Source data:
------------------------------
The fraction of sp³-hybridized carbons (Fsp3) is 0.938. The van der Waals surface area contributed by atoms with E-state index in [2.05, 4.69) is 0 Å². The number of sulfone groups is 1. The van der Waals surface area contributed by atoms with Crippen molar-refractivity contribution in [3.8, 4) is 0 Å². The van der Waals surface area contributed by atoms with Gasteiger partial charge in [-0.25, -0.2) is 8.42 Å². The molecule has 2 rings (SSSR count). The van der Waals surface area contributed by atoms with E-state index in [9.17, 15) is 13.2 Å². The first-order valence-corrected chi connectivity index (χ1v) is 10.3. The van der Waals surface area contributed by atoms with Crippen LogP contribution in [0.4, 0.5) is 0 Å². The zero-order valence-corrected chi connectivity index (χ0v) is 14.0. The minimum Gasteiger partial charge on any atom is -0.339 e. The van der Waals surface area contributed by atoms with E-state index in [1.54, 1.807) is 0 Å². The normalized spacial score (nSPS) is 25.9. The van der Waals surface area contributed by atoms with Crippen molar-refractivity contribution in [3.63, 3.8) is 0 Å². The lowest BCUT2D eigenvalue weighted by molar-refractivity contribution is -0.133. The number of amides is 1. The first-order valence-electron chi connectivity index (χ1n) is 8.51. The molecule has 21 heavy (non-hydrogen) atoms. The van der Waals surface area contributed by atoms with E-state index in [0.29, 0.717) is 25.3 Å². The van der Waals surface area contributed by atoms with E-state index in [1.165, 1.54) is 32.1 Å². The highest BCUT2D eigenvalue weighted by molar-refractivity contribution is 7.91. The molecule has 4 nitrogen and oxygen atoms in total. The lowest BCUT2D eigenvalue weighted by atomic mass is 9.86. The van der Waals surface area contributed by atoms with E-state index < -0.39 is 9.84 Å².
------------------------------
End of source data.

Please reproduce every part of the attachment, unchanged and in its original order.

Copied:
The fraction of sp³-hybridized carbons (Fsp3) is 0.938. The van der Waals surface area contributed by atoms with E-state index in [2.05, 4.69) is 0 Å². The number of sulfone groups is 1. The van der Waals surface area contributed by atoms with Crippen molar-refractivity contribution in [3.8, 4) is 0 Å². The van der Waals surface area contributed by atoms with Gasteiger partial charge in [-0.25, -0.2) is 8.42 Å². The molecule has 2 rings (SSSR count). The van der Waals surface area contributed by atoms with E-state index in [9.17, 15) is 13.2 Å². The first-order valence-corrected chi connectivity index (χ1v) is 10.3. The van der Waals surface area contributed by atoms with Crippen LogP contribution in [0.4, 0.5) is 0 Å². The zero-order valence-corrected chi connectivity index (χ0v) is 14.0. The minimum Gasteiger partial charge on any atom is -0.339 e. The van der Waals surface area contributed by atoms with E-state index in [1.54, 1.807) is 0 Å². The normalized spacial score (nSPS) is 25.9. The van der Waals surface area contributed by atoms with Crippen molar-refractivity contribution in [3.63, 3.8) is 0 Å². The lowest BCUT2D eigenvalue weighted by molar-refractivity contribution is -0.133. The number of amides is 1. The first-order valence-electron chi connectivity index (χ1n) is 8.51. The molecule has 21 heavy (non-hydrogen) atoms. The van der Waals surface area contributed by atoms with E-state index in [0.29, 0.717) is 25.3 Å². The van der Waals surface area contributed by atoms with E-state index in [1.165, 1.54) is 32.1 Å². The highest BCUT2D eigenvalue weighted by molar-refractivity contribution is 7.91. The molecule has 4 nitrogen and oxygen atoms in total. The lowest BCUT2D eigenvalue weighted by atomic mass is 9.86. The van der Waals surface area contributed by atoms with E-state index < -0.39 is 9.84 Å².